Mine Tailings 'Not Pollutant'
The long-term environmental effects of mine wastes in Otago will be manageable. Study by University of Otago researchers shows that the most common arsenic and mercury minerals decompose only slowly.
An investment of the Public Good Sience Fund, the study has focused on arsenic and mercury in old and active gold mining areas of Otago.
"The combination of Otago's dry climate and underlying schist rock ensures that ground-water remains near-neutral, and acidification of mine wastes is likely to be minimal," programme leader Dave Craw says.
Otago's environment is unique. "It's therefore starkly different from many overseas sites where environmental problems have been encountered," he says.
The research provides a useful scientific background on which to base decisions about long-term storage of mine tailings from gold mines in Otago. "Results of this research are being used for this purpose," Dr Craw says.
The study looked at a recent mining site so that results could be compared with old mine tailings. "This one was a large pile of arsenic-bearing mine tailings constructed by Macraes Mining Co Ltd in 1990, but abandoned in 1993. This provided an excellent and unique opportunity to examine mine tailings four years after deposition," he says.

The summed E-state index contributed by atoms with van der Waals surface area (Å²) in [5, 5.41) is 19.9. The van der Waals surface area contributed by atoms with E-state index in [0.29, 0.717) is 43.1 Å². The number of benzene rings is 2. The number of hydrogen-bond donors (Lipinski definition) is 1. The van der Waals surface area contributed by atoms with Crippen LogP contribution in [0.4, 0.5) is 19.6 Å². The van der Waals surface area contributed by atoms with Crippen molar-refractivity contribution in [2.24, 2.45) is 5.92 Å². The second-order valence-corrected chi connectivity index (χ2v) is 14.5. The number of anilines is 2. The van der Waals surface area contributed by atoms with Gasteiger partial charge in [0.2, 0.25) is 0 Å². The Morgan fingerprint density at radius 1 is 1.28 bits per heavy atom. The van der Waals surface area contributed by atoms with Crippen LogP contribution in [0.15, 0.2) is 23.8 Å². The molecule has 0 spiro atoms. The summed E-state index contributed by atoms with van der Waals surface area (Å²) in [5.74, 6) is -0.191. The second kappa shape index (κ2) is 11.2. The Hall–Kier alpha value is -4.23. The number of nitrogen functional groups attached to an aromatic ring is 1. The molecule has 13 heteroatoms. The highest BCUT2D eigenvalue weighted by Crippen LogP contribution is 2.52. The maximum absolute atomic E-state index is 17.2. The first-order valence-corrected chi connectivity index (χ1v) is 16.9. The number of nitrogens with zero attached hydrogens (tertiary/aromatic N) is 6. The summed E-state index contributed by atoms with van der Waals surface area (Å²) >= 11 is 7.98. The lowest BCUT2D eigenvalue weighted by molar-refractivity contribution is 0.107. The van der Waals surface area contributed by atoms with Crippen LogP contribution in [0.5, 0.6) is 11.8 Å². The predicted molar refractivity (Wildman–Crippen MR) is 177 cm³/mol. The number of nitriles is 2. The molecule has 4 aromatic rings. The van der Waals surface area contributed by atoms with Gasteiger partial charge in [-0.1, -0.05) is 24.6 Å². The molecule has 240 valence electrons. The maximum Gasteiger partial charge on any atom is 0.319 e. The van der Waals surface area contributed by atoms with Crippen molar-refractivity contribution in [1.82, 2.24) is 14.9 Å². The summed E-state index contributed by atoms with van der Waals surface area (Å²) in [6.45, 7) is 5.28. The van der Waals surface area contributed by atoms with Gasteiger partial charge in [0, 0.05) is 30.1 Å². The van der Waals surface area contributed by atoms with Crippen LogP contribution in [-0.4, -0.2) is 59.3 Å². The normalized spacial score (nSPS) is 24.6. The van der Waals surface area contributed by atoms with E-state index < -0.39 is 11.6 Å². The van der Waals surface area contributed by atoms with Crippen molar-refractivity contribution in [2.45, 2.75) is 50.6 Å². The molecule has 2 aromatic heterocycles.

Most such sites around the world are quickly cleaned up and are lost for scientific study.Research found that theoretical and laboratory results were different from what the ground was revealing."Arsenic is therefore not as significant a pollutant as laboratory data would suggest," Dr Craw says. Nor is mercury.
Heavy metals are concentrated in the fine-grained portions of soils on iron oxides and clay minerals, and arsenic forms the secondary mineral scorodite. "These sites weaken arsenic strongly, and help to keep arsenic contents of polluted water down to 4 parts per million. This is well above acceptable water quality."
He says that high arsenic contents are
localised. Dilution in main streams ensures that water
quality can be kept to acceptable standards."This research
provides a useful scientific background on which to base
decisions about long-term storage of mine tailings from gold
mines in Otago. Results are being used for that purpose."